Cephalad to the superior pole, the external branch of the superior laryngeal nerve runs with the superior thyroid artery before turning medially to supply the cricothyroid muscle. High ligation of the superior thyroid artery during thyroidectomy places this nerve at risk of inadvertent injury, which would produce dysphonia by altering pitch regulation. The cricothyroid artery, a potentially bothersome branch of the superior thyroid artery, runs cephalad to the upper pole and runs toward the midline on the cricothyroid ligament. This vessel can be lacerated during emergent cricothyroidotomy. 
Inferior thyroid artery and recurrent laryngeal nerve
The inferior thyroid artery arises from the thyrocervical trunk, a branch of the subclavian artery. It ascends vertically and then curves medially to enter the tracheoesophageal groove in a plane posterior to the carotid sheath. Most of its branches penetrate the posterior aspect of the lateral lobe, as shown below.
The inferior thyroid artery has a variable branching pattern and is closely associated with the recurrent laryngeal nerve (seen in the image below). The latter also ascends in the tracheoesophageal groove and enters the larynx between the inferior cornu of the thyroid cartilage and the arch of the cricoid. The recurrent laryngeal nerve can be found after it emerges from the superior thoracic outlet, in a triangle bounded laterally by the common carotid artery, medially by the trachea, and superiorly by the thyroid lobe.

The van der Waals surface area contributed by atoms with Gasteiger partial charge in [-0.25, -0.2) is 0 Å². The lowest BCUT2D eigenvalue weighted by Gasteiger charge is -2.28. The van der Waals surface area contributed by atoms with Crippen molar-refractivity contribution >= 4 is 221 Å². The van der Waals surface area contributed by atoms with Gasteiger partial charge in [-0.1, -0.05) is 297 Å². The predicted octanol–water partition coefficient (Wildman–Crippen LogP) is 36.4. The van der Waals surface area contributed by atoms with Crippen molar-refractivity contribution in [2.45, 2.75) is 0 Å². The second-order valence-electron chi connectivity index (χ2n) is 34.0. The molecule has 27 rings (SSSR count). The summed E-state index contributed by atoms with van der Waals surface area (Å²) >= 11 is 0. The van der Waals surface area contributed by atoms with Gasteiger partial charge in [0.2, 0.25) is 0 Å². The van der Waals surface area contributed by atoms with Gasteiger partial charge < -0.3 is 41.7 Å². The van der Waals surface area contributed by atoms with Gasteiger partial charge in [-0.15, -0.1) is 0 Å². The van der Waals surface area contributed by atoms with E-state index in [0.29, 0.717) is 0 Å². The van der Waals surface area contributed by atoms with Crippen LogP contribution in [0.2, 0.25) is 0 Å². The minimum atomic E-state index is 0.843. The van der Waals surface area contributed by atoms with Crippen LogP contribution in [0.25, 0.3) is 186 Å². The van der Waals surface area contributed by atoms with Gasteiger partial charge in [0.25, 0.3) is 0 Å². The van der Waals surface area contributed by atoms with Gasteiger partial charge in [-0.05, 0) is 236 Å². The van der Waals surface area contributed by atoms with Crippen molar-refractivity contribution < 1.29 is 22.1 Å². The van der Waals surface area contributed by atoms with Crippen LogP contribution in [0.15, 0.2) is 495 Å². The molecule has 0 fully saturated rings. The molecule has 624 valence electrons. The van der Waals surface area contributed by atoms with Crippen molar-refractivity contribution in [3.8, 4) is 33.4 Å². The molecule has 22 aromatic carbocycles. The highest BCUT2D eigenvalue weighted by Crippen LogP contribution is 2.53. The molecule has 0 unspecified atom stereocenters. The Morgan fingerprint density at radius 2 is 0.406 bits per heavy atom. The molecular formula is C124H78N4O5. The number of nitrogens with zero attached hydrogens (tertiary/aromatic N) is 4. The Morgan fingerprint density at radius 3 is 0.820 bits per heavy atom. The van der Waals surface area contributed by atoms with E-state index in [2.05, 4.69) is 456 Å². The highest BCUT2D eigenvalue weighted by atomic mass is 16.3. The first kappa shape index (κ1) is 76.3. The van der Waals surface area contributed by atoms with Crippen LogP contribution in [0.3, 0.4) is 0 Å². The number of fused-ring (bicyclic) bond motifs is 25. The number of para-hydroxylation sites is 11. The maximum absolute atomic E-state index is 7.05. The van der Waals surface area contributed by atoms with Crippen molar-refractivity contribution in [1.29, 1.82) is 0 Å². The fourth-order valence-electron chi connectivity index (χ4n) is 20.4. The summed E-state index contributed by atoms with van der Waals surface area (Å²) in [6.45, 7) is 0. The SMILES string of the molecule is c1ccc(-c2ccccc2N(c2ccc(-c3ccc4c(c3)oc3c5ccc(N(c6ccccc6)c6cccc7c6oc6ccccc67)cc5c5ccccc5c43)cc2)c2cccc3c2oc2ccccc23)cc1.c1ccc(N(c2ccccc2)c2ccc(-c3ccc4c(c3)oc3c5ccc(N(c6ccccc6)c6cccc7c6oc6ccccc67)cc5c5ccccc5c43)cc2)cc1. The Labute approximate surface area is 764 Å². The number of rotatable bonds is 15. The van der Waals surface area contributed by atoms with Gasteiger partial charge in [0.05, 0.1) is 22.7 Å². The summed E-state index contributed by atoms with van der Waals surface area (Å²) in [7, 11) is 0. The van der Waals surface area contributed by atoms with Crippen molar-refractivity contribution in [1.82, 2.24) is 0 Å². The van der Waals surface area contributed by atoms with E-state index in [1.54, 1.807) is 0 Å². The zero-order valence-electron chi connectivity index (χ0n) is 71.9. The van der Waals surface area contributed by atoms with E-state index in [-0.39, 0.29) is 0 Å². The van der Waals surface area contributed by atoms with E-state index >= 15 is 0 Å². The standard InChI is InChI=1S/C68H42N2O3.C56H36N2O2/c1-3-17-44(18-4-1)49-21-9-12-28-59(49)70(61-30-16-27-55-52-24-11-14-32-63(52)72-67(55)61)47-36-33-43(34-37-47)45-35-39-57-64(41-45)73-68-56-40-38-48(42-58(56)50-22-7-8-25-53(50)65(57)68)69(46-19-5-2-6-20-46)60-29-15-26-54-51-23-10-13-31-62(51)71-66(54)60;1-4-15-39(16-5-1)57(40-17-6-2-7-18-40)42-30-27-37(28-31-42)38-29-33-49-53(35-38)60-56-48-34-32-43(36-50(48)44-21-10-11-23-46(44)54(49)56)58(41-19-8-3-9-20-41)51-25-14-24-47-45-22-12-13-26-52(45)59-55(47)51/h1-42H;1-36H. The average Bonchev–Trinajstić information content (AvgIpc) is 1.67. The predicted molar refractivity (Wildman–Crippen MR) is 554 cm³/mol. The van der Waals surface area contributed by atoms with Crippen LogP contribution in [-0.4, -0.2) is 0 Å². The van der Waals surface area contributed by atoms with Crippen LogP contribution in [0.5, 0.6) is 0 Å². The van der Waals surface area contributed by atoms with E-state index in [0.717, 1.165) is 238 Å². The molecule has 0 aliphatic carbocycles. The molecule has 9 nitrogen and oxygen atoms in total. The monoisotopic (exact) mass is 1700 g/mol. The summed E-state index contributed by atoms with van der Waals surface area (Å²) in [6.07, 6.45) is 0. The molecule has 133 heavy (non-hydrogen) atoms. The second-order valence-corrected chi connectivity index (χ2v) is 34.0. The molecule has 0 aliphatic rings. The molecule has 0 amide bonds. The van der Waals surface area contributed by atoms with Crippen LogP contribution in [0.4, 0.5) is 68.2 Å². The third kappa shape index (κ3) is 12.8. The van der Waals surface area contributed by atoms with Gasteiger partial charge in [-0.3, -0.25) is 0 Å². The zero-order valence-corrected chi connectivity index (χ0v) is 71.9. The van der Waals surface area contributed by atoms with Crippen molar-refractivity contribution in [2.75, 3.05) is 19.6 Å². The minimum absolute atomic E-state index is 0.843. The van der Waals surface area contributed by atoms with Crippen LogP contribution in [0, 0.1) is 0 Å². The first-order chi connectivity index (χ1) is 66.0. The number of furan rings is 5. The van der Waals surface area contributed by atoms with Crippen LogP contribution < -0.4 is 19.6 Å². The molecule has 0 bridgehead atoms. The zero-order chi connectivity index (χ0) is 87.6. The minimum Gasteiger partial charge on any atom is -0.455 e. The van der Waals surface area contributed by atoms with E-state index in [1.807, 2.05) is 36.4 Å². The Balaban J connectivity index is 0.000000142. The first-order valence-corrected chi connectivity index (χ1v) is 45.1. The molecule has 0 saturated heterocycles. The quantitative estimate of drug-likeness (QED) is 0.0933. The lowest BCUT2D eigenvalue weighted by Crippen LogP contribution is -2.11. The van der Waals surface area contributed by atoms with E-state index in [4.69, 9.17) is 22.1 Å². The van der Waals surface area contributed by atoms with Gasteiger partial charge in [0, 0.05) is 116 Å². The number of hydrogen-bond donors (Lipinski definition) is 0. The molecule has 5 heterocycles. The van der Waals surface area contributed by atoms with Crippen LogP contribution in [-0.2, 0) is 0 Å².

The relationship between the nerve and the inferior thyroid artery is highly variable, as demonstrated by the classic work of Reed, who in 1943 described 28 variations in this relationship. The nerve can be found deep to the inferior thyroid artery (40%), superficially (20%), or between branches of the artery (35%).  Significantly, the relationship between nerve and artery on one side of the neck is similar to that found on the other side in only 17% of the population. Furthermore, at the level of the inferior thyroid artery, branches of the recurrent laryngeal nerve that are extralaryngeal may be present (5%). Preservation of all of those branches is important during thyroidectomy.